To have less side effects, are there any ways to increase Rapamycin elimination rate? (Ex: drugs? fasting?...)

Current popular hypothesis: Rapamycin longevity effect may be more relevant to Cmax then the AUC.

In another way, the peak concentrations is more important, Rapamycin reaches its peak roughly at 2 hours, but due to its long half life time, it takes roughly 2 weeks to eliminate. If we can accelerate elimination rate after the peak time, then we can have less side effects while preserving the longevity effect.

For my limited knowledge, Rapamycin is metabolized mainly by enzyme CYP3A, then the majority matabolites excreted in feces, if we can induce enzyme CYP3A, then we can increase rapamycin elimination rate.

If my understanding is right, then we can induce CYP3A in day 2 or day3 (after initial dose), hence shorten the half life time, then we have less side effects.

There are drugs that inhibit or induce CYP3A, but most inducers of CYP3A not act immediately, they need 2 weeks long or more to induce CYP3A, it is not appropriate in this scenario.

However, I found there are some researches show that fasting increases CYP3A4-mediated metabolism, but I am not sure if that also works on rapamycin.

In rats, short-term fasting increased mRNA expression of the orthologs of human CYP1A2,
CYP2C19, CYP2D6, and CYP3A4 (P < 0.05)


Short-term fasting differentially alters midazolam metabolism by increasing CYP3A4-mediated metabolism but by decreasing UGT-mediated metabolism. In contrast, a short-term HFD did not affect systemic clearance of midazolam.

Do you know any way to accelerate the clearance of rapamycin?


Yes - there is this drug:

Rifampicin is the most powerful known inducer of the hepatic cytochrome P450 enzyme system, including isoenzymes CYP2B6, CYP2C8, CYP2C9, CYP2C19, CYP3A4, CYP3A5, and CYP3A7.[41] It increases metabolism of many drugs[42] and as a consequence, can make them less effective, or even ineffective, by decreasing their levels.[43] For instance, patients undergoing long-term anticoagulation therapy with warfarin have to increase their dosage of warfarin and have their clotting time checked frequently because failure to do so could lead to inadequate anticoagulation, resulting in serious consequences of thromboembolism.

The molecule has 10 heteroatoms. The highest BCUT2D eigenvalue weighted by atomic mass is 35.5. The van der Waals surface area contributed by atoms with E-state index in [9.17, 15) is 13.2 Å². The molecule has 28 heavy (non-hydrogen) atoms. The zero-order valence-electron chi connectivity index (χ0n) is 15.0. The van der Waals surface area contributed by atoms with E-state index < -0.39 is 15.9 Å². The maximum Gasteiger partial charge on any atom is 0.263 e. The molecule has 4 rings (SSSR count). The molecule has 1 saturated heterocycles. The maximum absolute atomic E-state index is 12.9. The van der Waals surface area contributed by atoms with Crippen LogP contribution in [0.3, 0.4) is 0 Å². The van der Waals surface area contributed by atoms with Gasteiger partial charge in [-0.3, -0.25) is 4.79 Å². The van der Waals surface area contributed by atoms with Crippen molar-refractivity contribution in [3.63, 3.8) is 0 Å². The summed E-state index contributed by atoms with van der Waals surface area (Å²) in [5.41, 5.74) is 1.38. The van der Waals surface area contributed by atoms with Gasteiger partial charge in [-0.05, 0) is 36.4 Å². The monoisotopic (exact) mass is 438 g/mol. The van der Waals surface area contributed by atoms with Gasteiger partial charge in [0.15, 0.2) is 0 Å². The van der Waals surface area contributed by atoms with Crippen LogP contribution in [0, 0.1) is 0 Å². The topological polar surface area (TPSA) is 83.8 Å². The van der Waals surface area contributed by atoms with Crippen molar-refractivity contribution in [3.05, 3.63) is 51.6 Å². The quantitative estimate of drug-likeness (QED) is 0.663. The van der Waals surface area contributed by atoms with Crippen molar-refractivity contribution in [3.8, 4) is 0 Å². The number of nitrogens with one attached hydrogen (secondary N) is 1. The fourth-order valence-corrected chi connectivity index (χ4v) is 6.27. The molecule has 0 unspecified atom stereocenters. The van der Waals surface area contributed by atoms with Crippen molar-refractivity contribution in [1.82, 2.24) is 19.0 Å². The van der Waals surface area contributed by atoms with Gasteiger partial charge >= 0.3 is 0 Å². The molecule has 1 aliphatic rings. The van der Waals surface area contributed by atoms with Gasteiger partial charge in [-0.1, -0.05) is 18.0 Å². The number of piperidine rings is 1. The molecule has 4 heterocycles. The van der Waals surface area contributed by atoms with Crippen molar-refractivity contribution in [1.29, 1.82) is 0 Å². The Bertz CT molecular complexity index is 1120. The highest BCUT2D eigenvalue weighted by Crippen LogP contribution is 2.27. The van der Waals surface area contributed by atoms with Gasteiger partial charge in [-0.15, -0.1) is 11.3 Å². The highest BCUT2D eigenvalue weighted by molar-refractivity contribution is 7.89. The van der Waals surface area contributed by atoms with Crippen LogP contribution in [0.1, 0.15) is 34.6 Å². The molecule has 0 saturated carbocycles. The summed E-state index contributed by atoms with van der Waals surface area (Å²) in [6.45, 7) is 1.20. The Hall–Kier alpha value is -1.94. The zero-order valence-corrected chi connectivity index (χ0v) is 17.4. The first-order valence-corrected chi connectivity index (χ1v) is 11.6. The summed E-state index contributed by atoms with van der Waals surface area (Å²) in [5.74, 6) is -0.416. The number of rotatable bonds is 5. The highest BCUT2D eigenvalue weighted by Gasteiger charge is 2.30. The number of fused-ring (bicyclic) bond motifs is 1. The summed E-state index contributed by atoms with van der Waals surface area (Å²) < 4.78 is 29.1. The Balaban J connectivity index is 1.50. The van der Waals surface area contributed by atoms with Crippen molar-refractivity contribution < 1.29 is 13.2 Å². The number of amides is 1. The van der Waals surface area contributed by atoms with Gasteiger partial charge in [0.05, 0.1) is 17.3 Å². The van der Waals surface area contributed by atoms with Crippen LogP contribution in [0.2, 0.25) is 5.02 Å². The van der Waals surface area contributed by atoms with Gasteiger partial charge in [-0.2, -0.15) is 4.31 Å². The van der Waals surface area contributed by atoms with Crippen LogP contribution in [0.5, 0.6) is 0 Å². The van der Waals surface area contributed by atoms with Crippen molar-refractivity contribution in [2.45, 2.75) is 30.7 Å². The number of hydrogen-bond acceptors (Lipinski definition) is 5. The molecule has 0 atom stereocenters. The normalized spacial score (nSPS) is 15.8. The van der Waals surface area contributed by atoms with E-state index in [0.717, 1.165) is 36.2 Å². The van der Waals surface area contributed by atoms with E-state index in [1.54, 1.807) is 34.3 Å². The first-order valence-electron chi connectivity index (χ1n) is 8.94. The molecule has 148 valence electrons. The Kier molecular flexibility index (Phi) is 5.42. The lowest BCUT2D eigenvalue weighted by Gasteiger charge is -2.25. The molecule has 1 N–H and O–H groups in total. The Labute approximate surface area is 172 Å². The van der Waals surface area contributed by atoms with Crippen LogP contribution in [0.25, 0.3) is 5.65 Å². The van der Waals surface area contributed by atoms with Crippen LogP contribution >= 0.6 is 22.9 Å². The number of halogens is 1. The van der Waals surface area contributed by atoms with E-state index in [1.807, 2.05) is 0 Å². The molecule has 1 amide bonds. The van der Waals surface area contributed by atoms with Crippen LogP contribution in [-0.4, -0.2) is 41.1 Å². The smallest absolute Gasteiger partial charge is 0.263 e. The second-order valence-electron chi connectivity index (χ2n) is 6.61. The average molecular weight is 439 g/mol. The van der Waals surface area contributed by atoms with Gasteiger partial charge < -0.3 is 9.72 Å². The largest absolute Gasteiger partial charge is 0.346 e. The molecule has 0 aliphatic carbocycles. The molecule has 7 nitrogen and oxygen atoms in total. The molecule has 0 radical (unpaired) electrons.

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Curcumin induces CYP3A4. This study showed curcumin along with everolimus sped up clearance of everolimus in rats Oral intake of curcumin markedly activated CYP 3A4: in vivo and ex-vivo studies | Scientific Reports


That’s great that it directly tests coadministration of Rapamycin(Everolimus) and Curcumin, and it decreased AUC by 70.6%, it seems that Curcumin significantly decreased the absorption of Everolimus.

Can we infer that “sequential” administration of Rapamycin then Curcumin also has the similar effect of "coadministration " of Rapamycin and Curcumin?

I.e. coadminstration of Curcumin decreased AUC of Everolimus mainly by decreasing bioavailability of Everolimus, but if there already existed high Everolimus blood concentration, then does sequential administration of Curcumin also increase the clearance of Everolimus?

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One would assume that yes it still would speed the clearance of any CYP3A4 substrates which exist in the bloodstream. I think you want to make sure that the curcumin doesn’t have added piperine.

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Hi elixir, can you explain why not to add piperine in the curcumin? Thank you.

Curcumin bioavailability is very low so most formulations have a way to either deliver more (like Meriva) or slow the metabolism (with piperine for it’s CYP3A4 inhibition).